Screaming Voicelessly to a Distant Silence + Sculptural Voyage/2017/Andrew T. Chakalis
Date(s) - 11/10/2017 - 12/23/2017
5:00 pm - 8:00 pm
The Sculpture Center
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Dual opening reception for the joint opening of solo exhibitions: Screaming Voicelessly to a Distant Silence and Sculptural Voyage/2017/Andrew T. Chakalis
Friday, Nov. 10, from 5:30 – 8 p.m.
The Artist Talks: Andrew Chakalis, 6:15 p.m. in the Euclid Avenue Gallery
The Artist Talks: Paul O’Keeffe, 7 p.m. in the Main Gallery
Paul O’Keeffe produces the most carefully thought out and exactingly made art — enigmatic in appearance and rewarding upon careful consideration. The work is highly cerebral, planned, concise, and extremely sophisticated in concept and visual actualization. His sculpture is meticulously produced; his proportions are beautifully conceived; he plays continuously with open and closed spaces and forms, and positive and negative space. His larger metal pieces are open and airy, contrasting long metal expanses with dense, seemingly unknowable, repeating shapes and even textiles, drawing the viewer around to examine them from every vantage point, each of which is effective. The smaller metal pieces are very tightly contained with geometric asymmetries that also require different view points.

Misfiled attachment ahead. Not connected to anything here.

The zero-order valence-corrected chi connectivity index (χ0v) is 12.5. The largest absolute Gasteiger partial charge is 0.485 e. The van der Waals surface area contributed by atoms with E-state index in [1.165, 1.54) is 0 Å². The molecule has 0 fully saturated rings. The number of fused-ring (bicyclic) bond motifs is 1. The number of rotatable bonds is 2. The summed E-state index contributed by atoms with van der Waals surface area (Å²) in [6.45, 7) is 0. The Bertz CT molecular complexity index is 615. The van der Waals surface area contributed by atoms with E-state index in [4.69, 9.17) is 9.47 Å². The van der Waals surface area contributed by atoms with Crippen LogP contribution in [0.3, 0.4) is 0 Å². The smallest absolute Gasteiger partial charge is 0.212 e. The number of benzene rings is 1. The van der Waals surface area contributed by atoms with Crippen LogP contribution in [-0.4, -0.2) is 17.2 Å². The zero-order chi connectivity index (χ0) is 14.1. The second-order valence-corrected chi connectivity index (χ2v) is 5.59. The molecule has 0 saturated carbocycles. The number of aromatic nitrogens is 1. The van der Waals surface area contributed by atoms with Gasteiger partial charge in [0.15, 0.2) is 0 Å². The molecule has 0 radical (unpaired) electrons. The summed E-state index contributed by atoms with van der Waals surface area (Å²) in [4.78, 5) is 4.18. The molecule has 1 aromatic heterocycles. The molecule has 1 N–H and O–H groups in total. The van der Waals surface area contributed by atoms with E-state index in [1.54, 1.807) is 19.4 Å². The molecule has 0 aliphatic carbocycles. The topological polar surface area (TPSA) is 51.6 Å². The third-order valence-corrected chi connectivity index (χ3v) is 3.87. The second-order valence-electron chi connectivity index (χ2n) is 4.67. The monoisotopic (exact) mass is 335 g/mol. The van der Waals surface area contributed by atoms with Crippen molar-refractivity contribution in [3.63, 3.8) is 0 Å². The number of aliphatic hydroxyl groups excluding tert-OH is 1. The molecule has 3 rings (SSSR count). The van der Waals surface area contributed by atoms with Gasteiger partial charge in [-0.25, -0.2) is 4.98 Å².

Andrew Chakalis has been making art since the late 1950s, engaging in his ongoing “Sculptural Voyage.” I imagine this voyage extending from the Greek islands of his heritage (beautiful Evia Island in particular) where the ruins of antiquity, always stone and bronze, still dominate the culture, to Cleveland (his birthplace in 1945) with its renowned antiquities collection at the Cleveland Museum of Art and its own stones and metals, to Italy (in 1966) when he studied with a master stone carver and his son in Carrara, at the very quarries where Michelangelo purchased his marble during the late Renaissance. This journey also passes through the truly ancient history of the formation of the beautiful stone – granite, a particularly hard sandstone, and Carrara marble – that Andrew uses for all his sculptures and the relatively recent creation of the Cleveland street grids that are the patterns for his metal components.